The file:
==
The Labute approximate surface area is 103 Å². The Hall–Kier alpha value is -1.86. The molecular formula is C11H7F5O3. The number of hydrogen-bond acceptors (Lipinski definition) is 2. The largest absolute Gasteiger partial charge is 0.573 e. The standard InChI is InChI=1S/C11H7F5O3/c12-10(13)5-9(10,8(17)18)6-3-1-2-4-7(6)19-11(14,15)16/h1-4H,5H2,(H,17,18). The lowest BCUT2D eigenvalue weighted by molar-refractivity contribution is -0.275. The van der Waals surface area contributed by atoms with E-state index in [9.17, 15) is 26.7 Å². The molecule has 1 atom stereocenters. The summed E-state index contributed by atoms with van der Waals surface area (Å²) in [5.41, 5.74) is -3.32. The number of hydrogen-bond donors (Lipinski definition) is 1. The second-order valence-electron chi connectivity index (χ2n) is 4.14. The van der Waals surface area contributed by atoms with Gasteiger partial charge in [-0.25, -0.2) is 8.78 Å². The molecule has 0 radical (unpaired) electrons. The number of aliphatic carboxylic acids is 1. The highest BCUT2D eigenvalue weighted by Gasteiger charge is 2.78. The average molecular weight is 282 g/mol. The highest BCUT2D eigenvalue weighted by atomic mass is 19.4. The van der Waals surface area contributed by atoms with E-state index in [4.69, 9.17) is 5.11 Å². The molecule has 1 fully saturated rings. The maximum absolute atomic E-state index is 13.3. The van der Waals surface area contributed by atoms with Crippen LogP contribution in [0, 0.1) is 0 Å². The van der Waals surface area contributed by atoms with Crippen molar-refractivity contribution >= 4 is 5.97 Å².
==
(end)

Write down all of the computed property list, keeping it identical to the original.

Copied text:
The Labute approximate surface area is 103 Å². The Hall–Kier alpha value is -1.86. The molecular formula is C11H7F5O3. The number of hydrogen-bond acceptors (Lipinski definition) is 2. The largest absolute Gasteiger partial charge is 0.573 e. The standard InChI is InChI=1S/C11H7F5O3/c12-10(13)5-9(10,8(17)18)6-3-1-2-4-7(6)19-11(14,15)16/h1-4H,5H2,(H,17,18). The lowest BCUT2D eigenvalue weighted by molar-refractivity contribution is -0.275. The van der Waals surface area contributed by atoms with E-state index in [9.17, 15) is 26.7 Å². The molecule has 1 atom stereocenters. The summed E-state index contributed by atoms with van der Waals surface area (Å²) in [5.41, 5.74) is -3.32. The number of hydrogen-bond donors (Lipinski definition) is 1. The second-order valence-electron chi connectivity index (χ2n) is 4.14. The van der Waals surface area contributed by atoms with Gasteiger partial charge in [-0.25, -0.2) is 8.78 Å². The molecule has 0 radical (unpaired) electrons. The number of aliphatic carboxylic acids is 1. The highest BCUT2D eigenvalue weighted by Gasteiger charge is 2.78. The average molecular weight is 282 g/mol. The highest BCUT2D eigenvalue weighted by atomic mass is 19.4. The van der Waals surface area contributed by atoms with E-state index in [4.69, 9.17) is 5.11 Å². The molecule has 1 fully saturated rings. The maximum absolute atomic E-state index is 13.3. The van der Waals surface area contributed by atoms with Crippen LogP contribution in [0, 0.1) is 0 Å². The van der Waals surface area contributed by atoms with Crippen molar-refractivity contribution >= 4 is 5.97 Å².